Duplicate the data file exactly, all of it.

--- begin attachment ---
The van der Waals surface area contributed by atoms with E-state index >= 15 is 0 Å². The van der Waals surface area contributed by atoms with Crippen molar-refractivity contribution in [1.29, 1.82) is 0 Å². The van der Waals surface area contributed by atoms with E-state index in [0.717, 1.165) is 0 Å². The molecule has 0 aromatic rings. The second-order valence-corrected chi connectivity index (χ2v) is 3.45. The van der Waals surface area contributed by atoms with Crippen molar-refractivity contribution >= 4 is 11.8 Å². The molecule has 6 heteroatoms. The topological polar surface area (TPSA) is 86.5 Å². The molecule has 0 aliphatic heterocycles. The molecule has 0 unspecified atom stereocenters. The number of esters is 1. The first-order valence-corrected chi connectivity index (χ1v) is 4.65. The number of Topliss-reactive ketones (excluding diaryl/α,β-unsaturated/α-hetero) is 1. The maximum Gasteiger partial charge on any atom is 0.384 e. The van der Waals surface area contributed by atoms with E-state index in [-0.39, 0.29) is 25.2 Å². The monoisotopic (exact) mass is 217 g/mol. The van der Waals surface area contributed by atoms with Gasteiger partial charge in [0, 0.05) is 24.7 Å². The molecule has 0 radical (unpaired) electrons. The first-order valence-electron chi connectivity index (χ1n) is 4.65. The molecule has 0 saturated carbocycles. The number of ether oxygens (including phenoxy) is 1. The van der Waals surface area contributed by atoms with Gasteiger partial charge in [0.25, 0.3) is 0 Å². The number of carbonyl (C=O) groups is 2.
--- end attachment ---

The van der Waals surface area contributed by atoms with E-state index >= 15 is 0 Å². The van der Waals surface area contributed by atoms with Crippen molar-refractivity contribution in [1.29, 1.82) is 0 Å². The van der Waals surface area contributed by atoms with E-state index in [0.717, 1.165) is 0 Å². The molecule has 0 aromatic rings. The second-order valence-corrected chi connectivity index (χ2v) is 3.45. The van der Waals surface area contributed by atoms with Crippen molar-refractivity contribution >= 4 is 11.8 Å². The molecule has 6 heteroatoms. The topological polar surface area (TPSA) is 86.5 Å². The molecule has 0 aliphatic heterocycles. The molecule has 0 unspecified atom stereocenters. The number of esters is 1. The first-order valence-corrected chi connectivity index (χ1v) is 4.65. The number of Topliss-reactive ketones (excluding diaryl/α,β-unsaturated/α-hetero) is 1. The maximum Gasteiger partial charge on any atom is 0.384 e. The van der Waals surface area contributed by atoms with E-state index in [-0.39, 0.29) is 25.2 Å². The monoisotopic (exact) mass is 217 g/mol. The van der Waals surface area contributed by atoms with Gasteiger partial charge in [0, 0.05) is 24.7 Å². The molecule has 0 radical (unpaired) electrons. The first-order valence-electron chi connectivity index (χ1n) is 4.65. The molecule has 0 saturated carbocycles. The number of ether oxygens (including phenoxy) is 1. The van der Waals surface area contributed by atoms with Gasteiger partial charge in [0.25, 0.3) is 0 Å². The number of carbonyl (C=O) groups is 2.